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Man suing city for $2.5M, says iconic ‘Toronto’ sign was his idea

Last Updated Apr 4, 2016 at 8:48 pm EDT

A Toronto man is suing the city for stealing his idea for the iconic Toronto sign at Nathan Phillips Square – but the city says the existing sign bears no resemblance to the one he proposed.

Bruce Barrow, a branding consultant, said he came up with the idea for the sign and pitched it to the city in 2013 and 2014 in a confidential business proposal, but he didn’t receive acknowledgement or any compensation for the idea.

The city has responded by saying Barrow’s idea bears no resemblance to the city’s sign.

Barrow’s lawyers filed a statement of claim in Ontario Superior Court, seeking $1.75 million in damages and $750,000 for punitive, aggravated and exemplary damages.

Barrow came up with the idea in 2009, according to his lawyer, John Simpson.

The statement of claim alleges that his concept was a large-scale sign made up of free-standing, three-dimensional block upper-case letters spelling out TORONTO that could be illuminated at night.

“The city’s explanation to date, that by sheer coincidence it came up with exactly the same idea on its own and around the same time that Mr. Barrow shared it with them in confidence, just doesn’t hold water,” Simpson said in a statement in the claim.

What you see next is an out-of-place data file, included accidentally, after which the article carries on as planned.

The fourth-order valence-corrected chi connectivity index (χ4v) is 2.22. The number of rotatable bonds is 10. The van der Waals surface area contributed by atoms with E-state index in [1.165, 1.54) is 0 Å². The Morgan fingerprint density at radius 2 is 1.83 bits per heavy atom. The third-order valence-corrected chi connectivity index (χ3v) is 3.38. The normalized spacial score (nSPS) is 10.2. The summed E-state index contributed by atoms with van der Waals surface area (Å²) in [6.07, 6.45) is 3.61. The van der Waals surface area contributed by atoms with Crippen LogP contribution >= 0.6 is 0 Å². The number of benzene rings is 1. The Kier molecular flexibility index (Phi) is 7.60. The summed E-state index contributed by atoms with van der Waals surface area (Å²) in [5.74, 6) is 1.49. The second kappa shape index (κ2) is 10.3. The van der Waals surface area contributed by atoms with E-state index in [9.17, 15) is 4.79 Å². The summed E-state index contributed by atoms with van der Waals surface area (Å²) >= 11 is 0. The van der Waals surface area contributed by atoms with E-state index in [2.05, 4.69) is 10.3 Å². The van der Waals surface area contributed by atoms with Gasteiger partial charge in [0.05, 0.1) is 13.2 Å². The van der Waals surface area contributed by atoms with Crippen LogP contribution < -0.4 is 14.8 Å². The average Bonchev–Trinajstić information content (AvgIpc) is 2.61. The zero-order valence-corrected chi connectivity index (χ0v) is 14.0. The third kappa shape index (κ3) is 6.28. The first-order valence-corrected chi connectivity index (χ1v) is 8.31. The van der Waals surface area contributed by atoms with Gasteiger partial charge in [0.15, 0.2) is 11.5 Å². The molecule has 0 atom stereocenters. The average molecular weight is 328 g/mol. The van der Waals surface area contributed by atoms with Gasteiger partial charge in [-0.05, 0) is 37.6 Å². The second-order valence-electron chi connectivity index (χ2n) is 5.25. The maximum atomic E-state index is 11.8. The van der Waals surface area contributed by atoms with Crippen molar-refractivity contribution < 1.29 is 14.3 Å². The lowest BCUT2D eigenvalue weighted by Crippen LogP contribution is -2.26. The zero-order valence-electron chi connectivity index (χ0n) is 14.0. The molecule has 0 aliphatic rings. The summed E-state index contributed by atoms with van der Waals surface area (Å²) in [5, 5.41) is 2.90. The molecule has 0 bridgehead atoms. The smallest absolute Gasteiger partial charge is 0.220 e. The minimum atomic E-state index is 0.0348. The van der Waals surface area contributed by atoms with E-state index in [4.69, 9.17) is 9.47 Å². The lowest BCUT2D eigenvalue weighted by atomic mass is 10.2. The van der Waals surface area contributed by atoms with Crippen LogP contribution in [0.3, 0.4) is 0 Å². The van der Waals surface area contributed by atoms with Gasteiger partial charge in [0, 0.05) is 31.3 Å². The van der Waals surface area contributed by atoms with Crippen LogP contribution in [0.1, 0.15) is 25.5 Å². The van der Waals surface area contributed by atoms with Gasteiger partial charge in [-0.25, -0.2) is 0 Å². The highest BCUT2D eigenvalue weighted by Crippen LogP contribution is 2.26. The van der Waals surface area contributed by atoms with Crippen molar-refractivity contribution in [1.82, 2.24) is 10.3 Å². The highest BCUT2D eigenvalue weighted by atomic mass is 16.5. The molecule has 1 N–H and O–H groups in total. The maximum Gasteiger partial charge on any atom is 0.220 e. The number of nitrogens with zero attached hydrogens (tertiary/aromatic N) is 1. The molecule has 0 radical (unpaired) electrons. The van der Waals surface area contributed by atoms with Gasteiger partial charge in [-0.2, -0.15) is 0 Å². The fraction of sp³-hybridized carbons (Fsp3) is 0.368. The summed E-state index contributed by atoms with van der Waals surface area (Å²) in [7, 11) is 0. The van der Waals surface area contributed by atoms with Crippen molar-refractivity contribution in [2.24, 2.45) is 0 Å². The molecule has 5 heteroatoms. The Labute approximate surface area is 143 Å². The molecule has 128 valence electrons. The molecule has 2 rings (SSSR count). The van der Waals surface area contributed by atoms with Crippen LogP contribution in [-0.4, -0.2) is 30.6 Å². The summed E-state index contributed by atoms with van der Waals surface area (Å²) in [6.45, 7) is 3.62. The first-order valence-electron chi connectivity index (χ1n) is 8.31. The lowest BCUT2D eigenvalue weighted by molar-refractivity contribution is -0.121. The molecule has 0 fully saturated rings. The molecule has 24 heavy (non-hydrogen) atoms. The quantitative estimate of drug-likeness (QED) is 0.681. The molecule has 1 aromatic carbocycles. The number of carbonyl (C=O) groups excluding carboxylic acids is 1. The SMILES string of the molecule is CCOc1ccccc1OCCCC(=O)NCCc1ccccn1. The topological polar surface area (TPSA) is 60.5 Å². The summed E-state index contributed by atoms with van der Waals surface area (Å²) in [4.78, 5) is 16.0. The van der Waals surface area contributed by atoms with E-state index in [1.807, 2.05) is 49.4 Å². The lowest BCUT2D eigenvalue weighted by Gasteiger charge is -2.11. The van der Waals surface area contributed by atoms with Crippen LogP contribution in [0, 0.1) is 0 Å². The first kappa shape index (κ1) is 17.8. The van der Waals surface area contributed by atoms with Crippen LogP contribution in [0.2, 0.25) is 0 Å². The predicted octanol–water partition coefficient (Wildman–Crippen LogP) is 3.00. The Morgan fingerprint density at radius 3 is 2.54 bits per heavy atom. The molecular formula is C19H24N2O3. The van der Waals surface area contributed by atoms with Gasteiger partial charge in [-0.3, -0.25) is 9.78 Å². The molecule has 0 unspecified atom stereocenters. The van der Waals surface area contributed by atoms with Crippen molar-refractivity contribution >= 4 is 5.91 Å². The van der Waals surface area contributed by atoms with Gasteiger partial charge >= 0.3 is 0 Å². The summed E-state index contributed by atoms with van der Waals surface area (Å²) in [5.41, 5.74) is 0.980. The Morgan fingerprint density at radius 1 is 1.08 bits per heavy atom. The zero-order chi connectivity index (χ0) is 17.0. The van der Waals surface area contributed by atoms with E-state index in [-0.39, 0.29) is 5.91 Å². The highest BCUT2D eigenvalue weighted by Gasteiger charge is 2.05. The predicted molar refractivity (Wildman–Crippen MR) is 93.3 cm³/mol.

Along with the city, Mayor John Tory and councillors Josh Colle and Michael Thompson are named in the suit.

The differences between Barrow’s proposal and the current sign are outlined in the statement of defence and in the chart here and below.

Toronto sign defence

“Toronto gets the credit for the sign,’ Thompson said.

In the city’s statement of defence, the sign was based on similar ones in Amsterdam, New York and Guadalajara.

I Amsterdam sign DIANA PEREIRA/CITYNEWS
I Amsterdam sign DIANA PEREIRA/CITYNEWS

Apparently Barrow met with Coun. Colle in 2013 and in 2014 to present the idea, making it clear that the idea was confidential. Barrow said that he was never told that the city was developing a branding concept similar to his via a third party.

See the presentation Barrow made to Josh Colle here and below.

City Brand

The current sign, based on an idea from a successful bidder on the city’s request for proposals, was circulated among members of the city’s economic development and culture committee three months before they met with Barrow, the city’s defence claim states.

The claim states that Barrow also met with Coun. Thomson, chair of the city’s economic development and culture committee, in 2014. Following the meeting, the claim states that Tory, who was running for mayor at the time, requested more information from Barrow.

Barrow sent the presentation to Tory in an email clearly marked “confidential.”

Tory’s campaign manager, Barry Avrich, apparently then wrote in an email that stated “Thanks for reaching out – agreed – good idea – best pitched once he wins – let’s keep in touch.”

According to the statement of claim, Barrow followed up with Coun. Thompson in Jan. 14, 2015 but did not receive a response.

The current sign was then unveiled in July 2015 during the Pan Am and Parapan Am Games.

Barrow did not get credit for any of it, the claim states.

“This was a once-in-a-lifetime opportunity with immeasurable value that was denied to the plaintiff as a result of the city’s misappropriation of his proprietary concept,” the statement of claim states.

None of the allegations have been proven in court.

Read the full statement of claim here or below. Read the full statement of defence here or below.

Barrow v. City of Toronto

Statement of Defence FINAL